MSEP 2011 Refund of Contributions

Posted on
I have been hired for a position with the state of Missouri. I understand that you must have ten years of service to be vested in MOSERS. I am 60 and will most likely not work 10 more years. What will happen to the money that I paid into the retirement system during the years I do work? Will I receive these funds back when I resign from my position that is part of MOSERS retirement?
If you are a member of the MSEP 2011, there is a ten-year vesting period. If you leave state employment before becoming vested, you may request a refund of your contributions. If you aren’t planning to return to work for the state, your options are:
  • Rollover the total amount of your contributions plus interest into an IRA or qualified retirement plan.*
  • Elect a combination rollover and cash payment (less applicable mandatory withholdings and IRS penalties).*
  • Request a full refund (less applicable mandatory withholdings and IRS penalties).*
Please see the Member Contributions (MSEP 2011) brochure on our website for more information.
Also, please note that a refund will not be processed  until the Request for Refund of Contributions Application is completed and returned to MOSERS. Refunds will be paid 90 days from the date of termination of employment or the request for refund, whichever is later and will include all contributions you paid to MOSERS. The refund of contributions becomes irrevocable on the day that MOSERS mails or electronically transfers payment.

* Please Note - By receiving a refund, terminated members forfeit all their credited service and any future rights to receive any retirement and long-term disability benefits, and rights to coverage through Missouri Consolidated Health Care Plan (MCHCP) other than as a dependent under provisions of COBRA. 

Print Friendly and PDF

Friday Top Five: Retirement Related News for 4/24/15

Posted on

From FEDweek: Work Long and Prosper

The phrase “live long and prosper” was popularized by the Spock character on the original Star Trek television series, played by Leonard Nimoy, who died recently after a long and prosperous life.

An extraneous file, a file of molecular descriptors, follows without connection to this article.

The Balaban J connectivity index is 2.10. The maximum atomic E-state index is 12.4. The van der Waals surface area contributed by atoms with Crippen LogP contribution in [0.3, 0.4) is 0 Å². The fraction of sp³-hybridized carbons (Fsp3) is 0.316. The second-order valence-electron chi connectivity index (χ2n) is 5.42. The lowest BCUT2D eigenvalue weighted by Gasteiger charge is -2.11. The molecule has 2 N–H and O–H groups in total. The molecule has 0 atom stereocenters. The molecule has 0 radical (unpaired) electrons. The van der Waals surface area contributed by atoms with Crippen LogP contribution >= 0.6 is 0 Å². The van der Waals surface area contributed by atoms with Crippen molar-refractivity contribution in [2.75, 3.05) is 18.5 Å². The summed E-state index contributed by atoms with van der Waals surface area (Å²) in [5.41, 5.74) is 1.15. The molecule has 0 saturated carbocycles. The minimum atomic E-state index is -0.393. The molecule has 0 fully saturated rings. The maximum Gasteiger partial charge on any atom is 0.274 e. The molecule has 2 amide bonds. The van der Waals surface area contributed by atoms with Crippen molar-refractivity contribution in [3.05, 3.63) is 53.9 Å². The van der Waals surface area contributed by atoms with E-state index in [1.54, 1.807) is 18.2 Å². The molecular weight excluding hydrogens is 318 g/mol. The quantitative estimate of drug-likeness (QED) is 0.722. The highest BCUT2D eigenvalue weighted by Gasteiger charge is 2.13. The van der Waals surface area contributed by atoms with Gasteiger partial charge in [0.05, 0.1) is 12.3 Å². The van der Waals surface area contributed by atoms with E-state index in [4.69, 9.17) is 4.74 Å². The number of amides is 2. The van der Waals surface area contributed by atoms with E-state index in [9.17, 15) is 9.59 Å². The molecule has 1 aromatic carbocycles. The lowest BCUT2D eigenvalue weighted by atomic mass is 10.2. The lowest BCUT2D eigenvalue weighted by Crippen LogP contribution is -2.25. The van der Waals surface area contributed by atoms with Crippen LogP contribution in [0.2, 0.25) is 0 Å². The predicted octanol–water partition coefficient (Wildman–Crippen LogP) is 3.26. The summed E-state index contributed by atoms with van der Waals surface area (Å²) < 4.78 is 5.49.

But after retiring, living long and prospering do not necessarily go hand in hand.

From Market Watch: No retirement plan? No retirement

How confident are you about being able to afford retirement?

Well, if you’re like most Americans it comes down whether you (or your spouse) participate in an employer-sponsored retirement plan, such as a 401(k). That’s a key result of the 25th annual Retirement Confidence Survey published today by the Employee Benefit Research Institute (EBRI).
Related: PreRetirement Seminars

From Time Money: Here’s Your 3-Step 15-Minute Retirement Plan

With a plan, you're likely to save four times as much. And it doesn't have to be complex to be effective.

Want to get serious about preparing for retirement? Get a plan. A 2014 Wells Fargo survey found that middle-class Americans who have a written retirement plan saved four times as much as those without one. Fortunately, a plan doesn’t have to be complex to be effective. In fact, putting together a perfectly acceptable one can be as easy as 1-2-3.

From Annuity News: Retirement Survey: Debt Down, Confidence Up

Although confidence is still a long way from the historic highs seen during the 25-year history of the, 22 percent of workers now say they are very confident about having enough money to live comfortably throughout their retirement years. That's up from 18 percent last year and a record low of 13 percent back in 2013.

The 2015 Retirement Confidence Survey, released by the nonpartisan and co-sponsored by the®, also found that respondents view debt as less of a problem than in years past. Among workers, those reporting debt as a major problem dropped from 20 percent last year to 13 percent this year, while those saying it was not a problem rose from 42 percent last year to 49 percent this year.

From Huffington Post: Resetting Your Retirement After Divorce

When couples divorce, long-term financial priorities sometimes receive the least attention.
Many money issues are about immediate needs - where to live, how to handle everyday expenses and if there are kids, how to support their needs in two households, not one.

This is why retirement planning can face serious obstacles post-divorce. In marriage, a two-earner household has the advantage of splitting living expenses and pooling assets like retirement savings. After divorce, ex-spouses may walk away with their share of joint retirement assets based on how they negotiate that distribution.
Related: Divorce and Your Benefit Payment

Print Friendly and PDF

MOSERS Benefits & The Windfall Elimination Provision

Posted on
Are Employees covered by MOSERS but who also paid into social security subject to the Windfall Elimination Provision that reduces social security benefits?
As a MOSERS member, you would only be affected by the  Windfall Elimination Provision (WEP) if you also earned a pension from other employment and didn’t pay social security taxes while in that position. We have addressed the WEP on our Rumor Central blog here and also discussed the Government Pension Offset (GPO) that is mentioned in the MSN article here.